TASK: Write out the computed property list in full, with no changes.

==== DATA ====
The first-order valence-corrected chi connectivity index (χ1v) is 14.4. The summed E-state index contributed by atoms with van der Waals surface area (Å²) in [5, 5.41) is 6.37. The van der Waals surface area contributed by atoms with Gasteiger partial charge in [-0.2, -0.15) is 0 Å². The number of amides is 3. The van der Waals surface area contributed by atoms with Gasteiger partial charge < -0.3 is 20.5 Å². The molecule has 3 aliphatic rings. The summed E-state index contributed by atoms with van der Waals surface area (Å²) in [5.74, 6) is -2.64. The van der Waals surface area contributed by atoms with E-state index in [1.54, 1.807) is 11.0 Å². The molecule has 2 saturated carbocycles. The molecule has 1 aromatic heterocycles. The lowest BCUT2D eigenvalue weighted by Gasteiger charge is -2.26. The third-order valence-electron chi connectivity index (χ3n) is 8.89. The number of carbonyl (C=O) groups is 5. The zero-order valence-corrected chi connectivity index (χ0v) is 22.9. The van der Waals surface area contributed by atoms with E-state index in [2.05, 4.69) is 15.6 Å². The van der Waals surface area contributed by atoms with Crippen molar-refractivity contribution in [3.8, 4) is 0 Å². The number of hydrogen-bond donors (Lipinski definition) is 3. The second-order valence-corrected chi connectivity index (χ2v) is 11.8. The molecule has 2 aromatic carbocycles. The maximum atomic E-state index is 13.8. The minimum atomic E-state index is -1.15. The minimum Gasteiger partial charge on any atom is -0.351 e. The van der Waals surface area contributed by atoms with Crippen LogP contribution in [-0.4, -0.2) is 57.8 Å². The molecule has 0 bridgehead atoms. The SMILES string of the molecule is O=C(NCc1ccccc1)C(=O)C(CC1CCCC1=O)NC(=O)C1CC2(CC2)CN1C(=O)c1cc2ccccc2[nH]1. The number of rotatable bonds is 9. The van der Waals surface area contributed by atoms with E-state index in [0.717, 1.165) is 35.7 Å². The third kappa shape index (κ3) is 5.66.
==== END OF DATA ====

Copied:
The first-order valence-corrected chi connectivity index (χ1v) is 14.4. The summed E-state index contributed by atoms with van der Waals surface area (Å²) in [5, 5.41) is 6.37. The van der Waals surface area contributed by atoms with Gasteiger partial charge in [-0.2, -0.15) is 0 Å². The number of amides is 3. The van der Waals surface area contributed by atoms with Gasteiger partial charge < -0.3 is 20.5 Å². The molecule has 3 aliphatic rings. The summed E-state index contributed by atoms with van der Waals surface area (Å²) in [5.74, 6) is -2.64. The van der Waals surface area contributed by atoms with E-state index in [1.54, 1.807) is 11.0 Å². The molecule has 2 saturated carbocycles. The molecule has 1 aromatic heterocycles. The lowest BCUT2D eigenvalue weighted by Gasteiger charge is -2.26. The third-order valence-electron chi connectivity index (χ3n) is 8.89. The number of carbonyl (C=O) groups is 5. The zero-order valence-corrected chi connectivity index (χ0v) is 22.9. The van der Waals surface area contributed by atoms with E-state index in [2.05, 4.69) is 15.6 Å². The van der Waals surface area contributed by atoms with Crippen molar-refractivity contribution in [3.8, 4) is 0 Å². The number of hydrogen-bond donors (Lipinski definition) is 3. The second-order valence-corrected chi connectivity index (χ2v) is 11.8. The molecule has 2 aromatic carbocycles. The maximum atomic E-state index is 13.8. The minimum atomic E-state index is -1.15. The minimum Gasteiger partial charge on any atom is -0.351 e. The van der Waals surface area contributed by atoms with Crippen LogP contribution in [-0.4, -0.2) is 57.8 Å². The molecule has 0 bridgehead atoms. The SMILES string of the molecule is O=C(NCc1ccccc1)C(=O)C(CC1CCCC1=O)NC(=O)C1CC2(CC2)CN1C(=O)c1cc2ccccc2[nH]1. The number of rotatable bonds is 9. The van der Waals surface area contributed by atoms with E-state index in [0.717, 1.165) is 35.7 Å². The third kappa shape index (κ3) is 5.66.